Home > Anger - The Basics > How to Spot Signs That Your Anger is Out of Control

How to Spot Signs That Your Anger is Out of Control

By: Anna Martin - Updated: 4 Jun 2017 | comments*Discuss
Anger Anger Management Emotions

Everyone expresses anger at some point or other. Venting frustration at everyday annoyances and unleashing pent-up anger and rage however, are entirely different anger management issues. Knowing how to spot signs that your feelings and emotions are beginning to get out of control will help stabilise moods and enable you understand why anger dominates the situation, as well as how to curb emotional outbursts.

Helpful Signs

Monitoring behaviour, mood, thoughts and feelings, in general, will help you gain a better understanding of the little, and big, things that may wind you up, stress you out or encourage your temper to boil. By accepting your triggers you will be able to watch for signs that your mood is about to swing into a negative zone that may encourage anger or rage. Spotting the signs will not only help you clarify your basic anger triggers, but will also enable you to set some anger management steps in place.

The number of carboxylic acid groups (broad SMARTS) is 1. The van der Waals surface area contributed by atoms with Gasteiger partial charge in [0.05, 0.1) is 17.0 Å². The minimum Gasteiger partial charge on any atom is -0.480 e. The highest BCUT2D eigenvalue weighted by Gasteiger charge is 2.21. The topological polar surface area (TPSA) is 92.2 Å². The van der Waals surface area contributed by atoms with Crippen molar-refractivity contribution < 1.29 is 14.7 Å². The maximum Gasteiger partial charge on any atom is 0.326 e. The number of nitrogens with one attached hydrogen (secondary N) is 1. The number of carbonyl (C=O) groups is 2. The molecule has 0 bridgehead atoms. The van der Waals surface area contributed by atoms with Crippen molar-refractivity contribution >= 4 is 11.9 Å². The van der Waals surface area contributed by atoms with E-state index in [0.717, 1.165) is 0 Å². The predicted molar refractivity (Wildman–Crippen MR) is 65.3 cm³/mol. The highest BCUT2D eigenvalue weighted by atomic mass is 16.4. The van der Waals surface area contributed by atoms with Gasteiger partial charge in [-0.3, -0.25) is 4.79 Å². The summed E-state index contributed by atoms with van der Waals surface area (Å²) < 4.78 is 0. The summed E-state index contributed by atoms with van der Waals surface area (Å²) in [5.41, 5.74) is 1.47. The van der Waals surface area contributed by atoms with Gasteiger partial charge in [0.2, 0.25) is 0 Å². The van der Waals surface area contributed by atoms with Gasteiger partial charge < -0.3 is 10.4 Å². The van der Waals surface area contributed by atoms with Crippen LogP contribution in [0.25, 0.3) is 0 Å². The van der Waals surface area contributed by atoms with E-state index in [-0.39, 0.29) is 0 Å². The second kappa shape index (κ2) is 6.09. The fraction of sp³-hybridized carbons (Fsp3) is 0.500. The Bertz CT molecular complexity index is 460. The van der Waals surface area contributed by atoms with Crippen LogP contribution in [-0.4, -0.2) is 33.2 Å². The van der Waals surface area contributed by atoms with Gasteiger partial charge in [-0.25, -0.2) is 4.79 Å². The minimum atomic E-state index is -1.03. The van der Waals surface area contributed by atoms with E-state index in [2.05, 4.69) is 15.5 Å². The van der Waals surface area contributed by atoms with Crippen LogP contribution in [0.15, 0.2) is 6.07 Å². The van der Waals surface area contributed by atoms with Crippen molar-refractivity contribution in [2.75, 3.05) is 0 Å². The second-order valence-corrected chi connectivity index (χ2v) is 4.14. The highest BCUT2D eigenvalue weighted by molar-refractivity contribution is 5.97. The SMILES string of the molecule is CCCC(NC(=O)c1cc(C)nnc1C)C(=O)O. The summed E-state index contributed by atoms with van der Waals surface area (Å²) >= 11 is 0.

The way in which you act out anger will also determine the level of anger management and control required to create a more positive frame of mind and behaviour pattern.

Anger Intensity

The frequency of emotional outburst, along with the intensity of anger and/or rage, will identify the best ways of controlling and maintaining behaviour through anger management counselling, self-help exercises or a supportive programme. History of poor communication skills may mean that an individual has built up anger over the course of a long period of time, and the intensity therefore may be greater than the amount of justifiable anger and inappropriate behaviour.